U.S. Sen. Mary Landrieu, D-La., took to the Senate floor for most of last week leading the charge for more disaster aid funding and scoring a big win — for now.

The Senate approved 62-37 replenishing the Disaster Relief Fund by $6.9 billion.

The money that pays for damage and repairs from disasters had dwindled to $337 million in the wake of the damage caused by Hurricane Irene, which recently wrecked much of the East Coast.

Landrieu, who chairs the Homeland Security Appropriations Subcommittee with jurisdiction over the money, has pleaded with the Obama administration to add to the fund, which is handled by the Federal Emergency Management Agency.

Sen. David Vitter, R-La., did his part in the battle as one of only 10 Republicans who supported the measure.

Landrieu’s fight, however, is far from over. The House wants to spend $1 billion to immediately replenish the fund while adding another $2.6 billion for the coming year.

The House money would only fund disaster relief in the short term, Landrieu said.

“I will not negotiate on funding disaster victims in these communities six weeks at a time,” Landrieu said. “No mayor, no governor can build their communities with six weeks of funding at a time.”

Landrieu also said the $3.6 billion being offered by the House is not enough.

Some Senate Republicans tried to block the disaster relief, arguing that the government must find the money through cuts in other parts of the budget. House members also have suggested first coming up with offsets.

Landrieu, who is the former chairwoman of the Senate Disaster Recovery Subcommittee, promised to continue to fight for the $6.9 billion for disaster victims.

“Now is not the time to fight over how you pay for disasters; now is the time to join hands and give them help and support,” Landrieu said.

Vitter wants accounting

Sen. David Vitter, R-La., introduced legislation this past week that would require federal agencies to account for all taxpayer funds given to renewable energy projects.

The Federal Accountability of Renewable Energy Act was spurred by recent news reports that have suggested the White House two years ago might have pressured the Office of Management and Budget to approve a loan for a now-bankrupt California solar energy company.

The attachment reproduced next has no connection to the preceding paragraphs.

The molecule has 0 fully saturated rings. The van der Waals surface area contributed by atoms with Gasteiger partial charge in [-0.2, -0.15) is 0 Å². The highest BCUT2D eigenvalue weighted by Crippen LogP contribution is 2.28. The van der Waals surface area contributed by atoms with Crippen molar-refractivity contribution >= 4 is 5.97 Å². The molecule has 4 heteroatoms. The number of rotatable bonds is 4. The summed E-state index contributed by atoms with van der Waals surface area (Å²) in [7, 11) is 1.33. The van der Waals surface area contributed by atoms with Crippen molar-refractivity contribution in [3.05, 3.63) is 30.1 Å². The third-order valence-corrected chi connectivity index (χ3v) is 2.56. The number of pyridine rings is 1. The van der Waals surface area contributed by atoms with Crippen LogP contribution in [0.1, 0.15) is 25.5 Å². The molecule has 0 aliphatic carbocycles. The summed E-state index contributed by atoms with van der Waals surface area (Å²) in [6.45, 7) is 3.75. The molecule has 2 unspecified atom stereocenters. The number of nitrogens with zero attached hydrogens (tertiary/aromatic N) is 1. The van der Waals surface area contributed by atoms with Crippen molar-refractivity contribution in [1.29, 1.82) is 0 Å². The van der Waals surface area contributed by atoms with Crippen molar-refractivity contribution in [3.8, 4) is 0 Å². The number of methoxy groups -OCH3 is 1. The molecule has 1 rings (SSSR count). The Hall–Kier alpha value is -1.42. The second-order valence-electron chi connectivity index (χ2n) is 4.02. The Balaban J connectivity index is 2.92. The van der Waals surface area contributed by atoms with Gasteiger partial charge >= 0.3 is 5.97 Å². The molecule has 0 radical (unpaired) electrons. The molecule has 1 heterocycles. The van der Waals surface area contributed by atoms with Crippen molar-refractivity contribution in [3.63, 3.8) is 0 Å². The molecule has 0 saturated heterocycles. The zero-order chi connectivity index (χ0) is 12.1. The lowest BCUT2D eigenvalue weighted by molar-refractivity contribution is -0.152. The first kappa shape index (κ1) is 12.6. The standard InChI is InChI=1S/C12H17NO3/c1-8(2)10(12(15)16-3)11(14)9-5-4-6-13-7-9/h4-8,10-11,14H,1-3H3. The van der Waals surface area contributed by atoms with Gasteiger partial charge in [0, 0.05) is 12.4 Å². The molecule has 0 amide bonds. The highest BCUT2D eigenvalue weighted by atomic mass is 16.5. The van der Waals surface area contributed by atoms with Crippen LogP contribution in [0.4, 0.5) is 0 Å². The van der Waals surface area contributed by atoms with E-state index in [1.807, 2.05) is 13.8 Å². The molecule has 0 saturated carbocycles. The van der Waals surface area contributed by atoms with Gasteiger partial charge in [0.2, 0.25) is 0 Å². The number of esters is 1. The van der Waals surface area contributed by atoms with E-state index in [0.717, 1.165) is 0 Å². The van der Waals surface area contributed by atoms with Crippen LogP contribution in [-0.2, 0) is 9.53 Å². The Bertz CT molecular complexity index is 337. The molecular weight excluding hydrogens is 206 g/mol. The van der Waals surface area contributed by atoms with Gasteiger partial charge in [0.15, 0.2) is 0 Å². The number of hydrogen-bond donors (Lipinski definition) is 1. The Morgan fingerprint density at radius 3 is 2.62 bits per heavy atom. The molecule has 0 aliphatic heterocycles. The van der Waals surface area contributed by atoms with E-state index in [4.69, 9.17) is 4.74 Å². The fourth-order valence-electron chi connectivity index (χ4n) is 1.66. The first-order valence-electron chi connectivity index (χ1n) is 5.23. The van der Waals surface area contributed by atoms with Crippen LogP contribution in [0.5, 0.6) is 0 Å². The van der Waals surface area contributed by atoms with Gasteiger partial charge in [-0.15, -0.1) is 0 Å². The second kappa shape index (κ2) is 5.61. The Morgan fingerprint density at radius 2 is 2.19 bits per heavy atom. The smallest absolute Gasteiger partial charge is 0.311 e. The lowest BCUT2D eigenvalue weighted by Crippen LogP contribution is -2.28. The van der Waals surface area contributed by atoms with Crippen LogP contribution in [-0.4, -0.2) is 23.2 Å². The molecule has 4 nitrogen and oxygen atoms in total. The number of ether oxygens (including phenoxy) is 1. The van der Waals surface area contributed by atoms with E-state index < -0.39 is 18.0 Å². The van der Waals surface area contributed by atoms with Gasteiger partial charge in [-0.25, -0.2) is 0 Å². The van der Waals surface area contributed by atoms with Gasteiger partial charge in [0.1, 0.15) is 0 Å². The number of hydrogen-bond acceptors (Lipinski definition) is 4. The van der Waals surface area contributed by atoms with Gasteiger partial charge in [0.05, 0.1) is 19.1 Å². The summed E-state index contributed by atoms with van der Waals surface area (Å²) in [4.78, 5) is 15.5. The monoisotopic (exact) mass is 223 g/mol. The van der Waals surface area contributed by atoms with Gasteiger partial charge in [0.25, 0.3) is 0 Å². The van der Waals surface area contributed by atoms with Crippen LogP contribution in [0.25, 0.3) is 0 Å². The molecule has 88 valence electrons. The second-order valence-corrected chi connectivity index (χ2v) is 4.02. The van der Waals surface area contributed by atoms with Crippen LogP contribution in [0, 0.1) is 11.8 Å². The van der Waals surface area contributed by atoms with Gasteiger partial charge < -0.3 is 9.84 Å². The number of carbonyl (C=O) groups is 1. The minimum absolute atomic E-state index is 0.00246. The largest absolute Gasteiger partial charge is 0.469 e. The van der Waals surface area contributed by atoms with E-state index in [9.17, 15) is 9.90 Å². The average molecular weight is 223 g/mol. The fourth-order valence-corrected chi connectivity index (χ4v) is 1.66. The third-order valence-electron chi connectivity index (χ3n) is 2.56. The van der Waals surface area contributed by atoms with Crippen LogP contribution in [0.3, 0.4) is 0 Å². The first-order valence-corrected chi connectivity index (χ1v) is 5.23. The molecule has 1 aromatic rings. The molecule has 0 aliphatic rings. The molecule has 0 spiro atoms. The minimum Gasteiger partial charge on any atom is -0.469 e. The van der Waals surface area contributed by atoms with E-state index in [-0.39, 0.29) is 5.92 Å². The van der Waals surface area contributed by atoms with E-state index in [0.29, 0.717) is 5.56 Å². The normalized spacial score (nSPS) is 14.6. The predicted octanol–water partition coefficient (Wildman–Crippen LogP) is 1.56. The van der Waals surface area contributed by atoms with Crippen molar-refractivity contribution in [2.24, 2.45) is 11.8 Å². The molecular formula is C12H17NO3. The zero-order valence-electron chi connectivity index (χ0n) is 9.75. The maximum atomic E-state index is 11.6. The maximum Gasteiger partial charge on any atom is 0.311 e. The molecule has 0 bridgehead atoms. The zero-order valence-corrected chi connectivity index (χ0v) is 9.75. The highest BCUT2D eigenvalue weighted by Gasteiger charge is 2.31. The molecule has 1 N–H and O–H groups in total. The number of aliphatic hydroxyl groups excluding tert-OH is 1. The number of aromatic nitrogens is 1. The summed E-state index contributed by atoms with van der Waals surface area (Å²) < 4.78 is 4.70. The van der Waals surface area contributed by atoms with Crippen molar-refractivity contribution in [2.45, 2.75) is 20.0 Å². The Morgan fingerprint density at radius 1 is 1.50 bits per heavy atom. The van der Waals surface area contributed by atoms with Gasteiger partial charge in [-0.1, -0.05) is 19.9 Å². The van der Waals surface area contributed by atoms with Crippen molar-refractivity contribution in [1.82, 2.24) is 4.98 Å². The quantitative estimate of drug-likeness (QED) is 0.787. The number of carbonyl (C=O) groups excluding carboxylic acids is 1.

The move was made before OMB had time to conduct a thorough review of the company’s financial viability, according to the reports.

The Vitter legislation would require agencies to report whether they have provided any financial support to private-sector renewable energy projects.

Agencies also would have to list companies that have met the stated purpose of the financial support as well as those that have not.

Agencies would be required to report the number of jobs created as a result of financial support.

A preliminary inspector general investigation also should be conducted into all companies that have substantially failed to meet the objectives of the financial support and whether fraud existed, Vitter said.

“We need an all-of-the-above energy policy that creates good jobs and keeps energy prices low for Americans, but these projects have to be viable — they have to make sense,” Vitter said.

Landrieu on small business

Landrieu heard the good, the bad and the ugly this past week about the federal disaster procurement process as chairwoman of the Senate Small Business and Entrepreneurship Committee.

After each disaster, federal agencies carry out emergency response activities through contracts with private businesses, including debris removal, reconstruction and getting supplies. Landrieu was pleased to hear the Small Business Administration was making strides in making some improvements after Hurricane Katrina and Rita.

Small businesses along the Gulf Coast have received $2.7 billion by helping with the recovery.

But the committee also heard testimony from a Berwick small business owner who said his company is still owed $1.5 million from a prime contractor.

“I’m disappointed to hear about some contractors not receiving pay for an honest day’s work,” Landrieu said.

“Small businesses can’t afford late payments, and most certainly can’t afford to never receive a payment. It is a tragedy.”

Compiled by Gerard Shields, chief of The Advocate’s Washington

bureau. His email addressis GerardShields@aol.com.